A blog about yoga, life, health and healing.
A long time student of mine who I affectionately call, "Curious George" came to talk to me after class last week.
He said, "I am not trying to flatter you but, I want you to know that I always apply your teachings to my daily life. No matter what is happening, I slow down and watch myself before my mind can react out of habit."
I have to admit that I was flattered, but more than that I was impressed by my inquisitive student's thoughtfulness and discipline.
It takes discipline to pay attention to your thoughts, words, and behaviors on a day to day basis. Doing so allows you to choose the qualities that you would like to cultivate in your life. My student's curiosity, enthusiasm, and willingness to learn are qualities that support his capacity to be disciplined.
In yoga philosophy, we are advised to practice tapas, which can be translated as a "fiery discipline". They say that when we have a committed, enthusiastic, and disciplined approach to our yoga practice, we will "burn" away any blockages in our mind, body, and emotions that prevent us from finding union with our higher self. The yogis believe that when we find this union, we will be at peace in our mind and hearts.
Even if you don't practice yoga, you can apply tapas to anything that you would like to improve in your life.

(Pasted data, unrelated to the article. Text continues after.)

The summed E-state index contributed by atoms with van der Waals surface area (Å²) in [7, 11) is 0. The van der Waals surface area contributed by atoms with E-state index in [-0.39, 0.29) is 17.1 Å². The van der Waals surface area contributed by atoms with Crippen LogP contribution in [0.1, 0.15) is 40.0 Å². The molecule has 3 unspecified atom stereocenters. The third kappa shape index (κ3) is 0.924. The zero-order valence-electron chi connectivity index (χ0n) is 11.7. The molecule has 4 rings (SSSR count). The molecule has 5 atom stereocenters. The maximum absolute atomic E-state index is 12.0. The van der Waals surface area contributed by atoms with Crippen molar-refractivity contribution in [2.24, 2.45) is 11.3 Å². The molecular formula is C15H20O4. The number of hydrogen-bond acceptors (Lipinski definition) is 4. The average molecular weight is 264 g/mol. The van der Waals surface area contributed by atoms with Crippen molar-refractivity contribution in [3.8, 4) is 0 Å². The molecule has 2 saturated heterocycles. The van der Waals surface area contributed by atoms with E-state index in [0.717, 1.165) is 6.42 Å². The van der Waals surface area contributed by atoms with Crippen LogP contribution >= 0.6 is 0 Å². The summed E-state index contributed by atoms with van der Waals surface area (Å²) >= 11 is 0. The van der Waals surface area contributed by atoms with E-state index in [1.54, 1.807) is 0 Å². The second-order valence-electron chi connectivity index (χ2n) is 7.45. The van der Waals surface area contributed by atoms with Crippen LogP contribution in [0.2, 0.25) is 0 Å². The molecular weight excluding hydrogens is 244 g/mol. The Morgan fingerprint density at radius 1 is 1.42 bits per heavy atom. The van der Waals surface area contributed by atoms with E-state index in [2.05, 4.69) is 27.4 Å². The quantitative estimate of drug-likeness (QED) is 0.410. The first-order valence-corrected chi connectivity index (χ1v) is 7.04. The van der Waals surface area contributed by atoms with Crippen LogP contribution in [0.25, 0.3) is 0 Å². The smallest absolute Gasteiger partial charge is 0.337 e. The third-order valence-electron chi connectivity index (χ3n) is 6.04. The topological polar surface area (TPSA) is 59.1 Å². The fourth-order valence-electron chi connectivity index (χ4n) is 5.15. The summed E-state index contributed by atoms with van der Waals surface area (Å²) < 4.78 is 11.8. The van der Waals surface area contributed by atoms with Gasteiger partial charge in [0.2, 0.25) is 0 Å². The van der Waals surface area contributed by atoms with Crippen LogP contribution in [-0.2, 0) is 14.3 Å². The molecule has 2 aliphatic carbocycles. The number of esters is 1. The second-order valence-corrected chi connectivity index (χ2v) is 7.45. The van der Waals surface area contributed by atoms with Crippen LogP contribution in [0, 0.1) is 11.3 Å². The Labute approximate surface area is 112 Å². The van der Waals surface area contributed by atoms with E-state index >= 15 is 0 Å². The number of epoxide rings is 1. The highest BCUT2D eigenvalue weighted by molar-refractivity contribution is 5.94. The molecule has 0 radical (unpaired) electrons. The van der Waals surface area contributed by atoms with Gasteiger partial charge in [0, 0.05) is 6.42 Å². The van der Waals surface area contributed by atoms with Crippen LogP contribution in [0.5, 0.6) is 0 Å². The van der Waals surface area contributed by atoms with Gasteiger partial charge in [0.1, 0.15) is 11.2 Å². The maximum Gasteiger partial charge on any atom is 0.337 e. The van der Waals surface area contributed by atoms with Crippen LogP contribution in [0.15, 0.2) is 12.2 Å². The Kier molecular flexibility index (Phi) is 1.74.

Getting healthy in your body, improving your relationships, finding success in your career, or creating more happiness in your life are all things that don't just happen. To make a transformation in any area of your life requires a constant, committed, and disciplined effort.
Assuming that others who are happy and successful are just lucky is a total cop out.
Happy and successful people consistently have a willingness to do the work that is required to achieve the results that they seek. In other words, they are disciplined!
Cultivating the qualities of enthusiasm, curiosity, and the willingness to learn and grow, will support you and make your disciplined efforts rewarding and enjoyable.
All Abhyasa Ahimsa Aparigraha Asmita-Ego Attachment Baron Baptiste Beginner's Mind Bramacharya Carl Jung Clear Seeing Colorless Comfortable Discomfort Creating Spaciousness In Mind And Body Cultivate The Opposite Deepak Chopra Dharma Empty Your Cup Enthusiasm Equanimity Family Fight Or Flight Great Vows Inner-awareness Inner Critic John Kabbatzinnb2faff332d Listening Mirrors To Ourselves Monkey Hunting Non Stealing Patanjali Pause Pillar Pleasure And Pain Posseses Us Practice Pratipaksa Bhavana Pratyahara Present Moment Present Moment Awareness Respond Instead Of React Samadhi Samskara Santosha Satya Sauca Sensual Pleasures Shadow Side Spirituality Steadiness And Ease Sthira And Sukha Strength Sustained Attention Svadhyaya There You Are Thich Nat Hahn This Too Shall Pass True Self Uncertainty Universal Truth What We Possess Wherever You Go Wisdom Yoga Philosophy Yoga Sutra 1. 14 Yoga Sutra 1.33 Yoga Sutra 2.33 Yoga Sutra 2 37cfe9965fa2 Yoga Sutra 2. 46 Yoga Sutras